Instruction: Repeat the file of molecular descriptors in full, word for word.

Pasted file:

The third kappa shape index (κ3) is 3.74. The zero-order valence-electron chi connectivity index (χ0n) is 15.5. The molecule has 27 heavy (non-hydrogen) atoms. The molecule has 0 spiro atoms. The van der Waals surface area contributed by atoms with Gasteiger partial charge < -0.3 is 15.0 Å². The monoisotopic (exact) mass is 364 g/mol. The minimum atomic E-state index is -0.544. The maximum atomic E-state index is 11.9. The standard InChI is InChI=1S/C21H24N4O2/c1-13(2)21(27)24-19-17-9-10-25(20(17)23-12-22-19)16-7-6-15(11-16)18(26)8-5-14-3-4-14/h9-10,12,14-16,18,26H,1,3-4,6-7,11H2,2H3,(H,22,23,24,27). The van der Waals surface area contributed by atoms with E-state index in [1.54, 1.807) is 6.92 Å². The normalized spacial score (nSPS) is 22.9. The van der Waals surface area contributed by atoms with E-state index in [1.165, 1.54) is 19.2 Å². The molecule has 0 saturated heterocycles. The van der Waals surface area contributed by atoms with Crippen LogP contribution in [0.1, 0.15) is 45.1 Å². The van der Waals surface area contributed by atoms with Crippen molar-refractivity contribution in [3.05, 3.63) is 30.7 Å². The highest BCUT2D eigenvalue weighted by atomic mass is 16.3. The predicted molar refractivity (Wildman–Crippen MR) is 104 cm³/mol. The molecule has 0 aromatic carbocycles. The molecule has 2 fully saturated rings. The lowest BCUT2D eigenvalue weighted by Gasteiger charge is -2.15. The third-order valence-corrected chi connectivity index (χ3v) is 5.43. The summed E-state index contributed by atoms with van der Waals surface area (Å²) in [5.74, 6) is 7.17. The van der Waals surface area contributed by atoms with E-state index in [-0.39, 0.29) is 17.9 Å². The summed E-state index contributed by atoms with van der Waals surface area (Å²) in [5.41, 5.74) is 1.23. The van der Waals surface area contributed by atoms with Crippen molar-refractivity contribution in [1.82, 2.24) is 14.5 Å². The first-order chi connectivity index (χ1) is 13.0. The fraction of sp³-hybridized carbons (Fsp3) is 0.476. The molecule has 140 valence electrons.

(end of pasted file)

The third kappa shape index (κ3) is 3.74. The zero-order valence-electron chi connectivity index (χ0n) is 15.5. The molecule has 27 heavy (non-hydrogen) atoms. The molecule has 0 spiro atoms. The van der Waals surface area contributed by atoms with Gasteiger partial charge < -0.3 is 15.0 Å². The monoisotopic (exact) mass is 364 g/mol. The minimum atomic E-state index is -0.544. The maximum atomic E-state index is 11.9. The standard InChI is InChI=1S/C21H24N4O2/c1-13(2)21(27)24-19-17-9-10-25(20(17)23-12-22-19)16-7-6-15(11-16)18(26)8-5-14-3-4-14/h9-10,12,14-16,18,26H,1,3-4,6-7,11H2,2H3,(H,22,23,24,27). The van der Waals surface area contributed by atoms with E-state index in [1.54, 1.807) is 6.92 Å². The normalized spacial score (nSPS) is 22.9. The van der Waals surface area contributed by atoms with E-state index in [1.165, 1.54) is 19.2 Å². The molecule has 0 saturated heterocycles. The van der Waals surface area contributed by atoms with Crippen LogP contribution in [0.1, 0.15) is 45.1 Å². The van der Waals surface area contributed by atoms with Crippen molar-refractivity contribution in [3.05, 3.63) is 30.7 Å². The highest BCUT2D eigenvalue weighted by atomic mass is 16.3. The predicted molar refractivity (Wildman–Crippen MR) is 104 cm³/mol. The molecule has 0 aromatic carbocycles. The molecule has 2 fully saturated rings. The lowest BCUT2D eigenvalue weighted by Gasteiger charge is -2.15. The third-order valence-corrected chi connectivity index (χ3v) is 5.43. The summed E-state index contributed by atoms with van der Waals surface area (Å²) in [5.74, 6) is 7.17. The van der Waals surface area contributed by atoms with E-state index in [-0.39, 0.29) is 17.9 Å². The summed E-state index contributed by atoms with van der Waals surface area (Å²) in [5.41, 5.74) is 1.23. The van der Waals surface area contributed by atoms with Crippen molar-refractivity contribution in [1.82, 2.24) is 14.5 Å². The first-order chi connectivity index (χ1) is 13.0. The fraction of sp³-hybridized carbons (Fsp3) is 0.476. The molecule has 140 valence electrons.